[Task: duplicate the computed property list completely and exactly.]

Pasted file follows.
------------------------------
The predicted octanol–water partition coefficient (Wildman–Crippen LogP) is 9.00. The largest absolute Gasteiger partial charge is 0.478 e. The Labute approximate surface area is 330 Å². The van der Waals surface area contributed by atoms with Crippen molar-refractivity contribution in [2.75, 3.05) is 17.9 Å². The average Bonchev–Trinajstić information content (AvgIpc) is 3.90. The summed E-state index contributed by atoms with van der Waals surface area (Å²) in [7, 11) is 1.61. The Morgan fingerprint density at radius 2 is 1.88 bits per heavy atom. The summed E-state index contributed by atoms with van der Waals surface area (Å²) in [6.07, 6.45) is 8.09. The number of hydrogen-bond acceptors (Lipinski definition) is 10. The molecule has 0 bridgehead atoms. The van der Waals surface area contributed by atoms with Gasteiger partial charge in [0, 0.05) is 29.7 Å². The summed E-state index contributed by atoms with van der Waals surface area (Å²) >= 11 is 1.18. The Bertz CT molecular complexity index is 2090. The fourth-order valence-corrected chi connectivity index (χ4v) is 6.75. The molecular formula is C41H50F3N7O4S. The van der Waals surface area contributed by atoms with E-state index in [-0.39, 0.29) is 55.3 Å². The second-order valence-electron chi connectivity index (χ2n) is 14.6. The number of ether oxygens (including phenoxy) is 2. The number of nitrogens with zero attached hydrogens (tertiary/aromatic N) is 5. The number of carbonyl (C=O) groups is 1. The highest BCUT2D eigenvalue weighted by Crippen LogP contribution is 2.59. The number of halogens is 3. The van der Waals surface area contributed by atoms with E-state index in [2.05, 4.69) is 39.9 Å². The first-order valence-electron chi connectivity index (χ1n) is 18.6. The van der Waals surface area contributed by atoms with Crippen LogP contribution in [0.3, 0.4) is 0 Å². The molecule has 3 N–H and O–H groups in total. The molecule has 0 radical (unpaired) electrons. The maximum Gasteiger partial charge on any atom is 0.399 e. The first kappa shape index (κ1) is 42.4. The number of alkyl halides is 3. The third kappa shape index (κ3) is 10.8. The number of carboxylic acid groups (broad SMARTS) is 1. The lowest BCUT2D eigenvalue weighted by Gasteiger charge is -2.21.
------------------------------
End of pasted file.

The predicted octanol–water partition coefficient (Wildman–Crippen LogP) is 9.00. The largest absolute Gasteiger partial charge is 0.478 e. The Labute approximate surface area is 330 Å². The van der Waals surface area contributed by atoms with Crippen molar-refractivity contribution in [2.75, 3.05) is 17.9 Å². The average Bonchev–Trinajstić information content (AvgIpc) is 3.90. The summed E-state index contributed by atoms with van der Waals surface area (Å²) in [7, 11) is 1.61. The Morgan fingerprint density at radius 2 is 1.88 bits per heavy atom. The summed E-state index contributed by atoms with van der Waals surface area (Å²) in [6.07, 6.45) is 8.09. The number of hydrogen-bond acceptors (Lipinski definition) is 10. The molecule has 0 bridgehead atoms. The van der Waals surface area contributed by atoms with Gasteiger partial charge in [0, 0.05) is 29.7 Å². The summed E-state index contributed by atoms with van der Waals surface area (Å²) >= 11 is 1.18. The Bertz CT molecular complexity index is 2090. The fourth-order valence-corrected chi connectivity index (χ4v) is 6.75. The molecular formula is C41H50F3N7O4S. The van der Waals surface area contributed by atoms with E-state index in [-0.39, 0.29) is 55.3 Å². The second-order valence-electron chi connectivity index (χ2n) is 14.6. The number of ether oxygens (including phenoxy) is 2. The number of nitrogens with zero attached hydrogens (tertiary/aromatic N) is 5. The number of carbonyl (C=O) groups is 1. The highest BCUT2D eigenvalue weighted by Crippen LogP contribution is 2.59. The number of halogens is 3. The van der Waals surface area contributed by atoms with E-state index in [2.05, 4.69) is 39.9 Å². The first-order valence-electron chi connectivity index (χ1n) is 18.6. The van der Waals surface area contributed by atoms with Crippen LogP contribution in [0.3, 0.4) is 0 Å². The molecule has 3 N–H and O–H groups in total. The molecule has 0 radical (unpaired) electrons. The maximum Gasteiger partial charge on any atom is 0.399 e. The first kappa shape index (κ1) is 42.4. The number of alkyl halides is 3. The third kappa shape index (κ3) is 10.8. The number of carboxylic acid groups (broad SMARTS) is 1. The lowest BCUT2D eigenvalue weighted by Gasteiger charge is -2.21.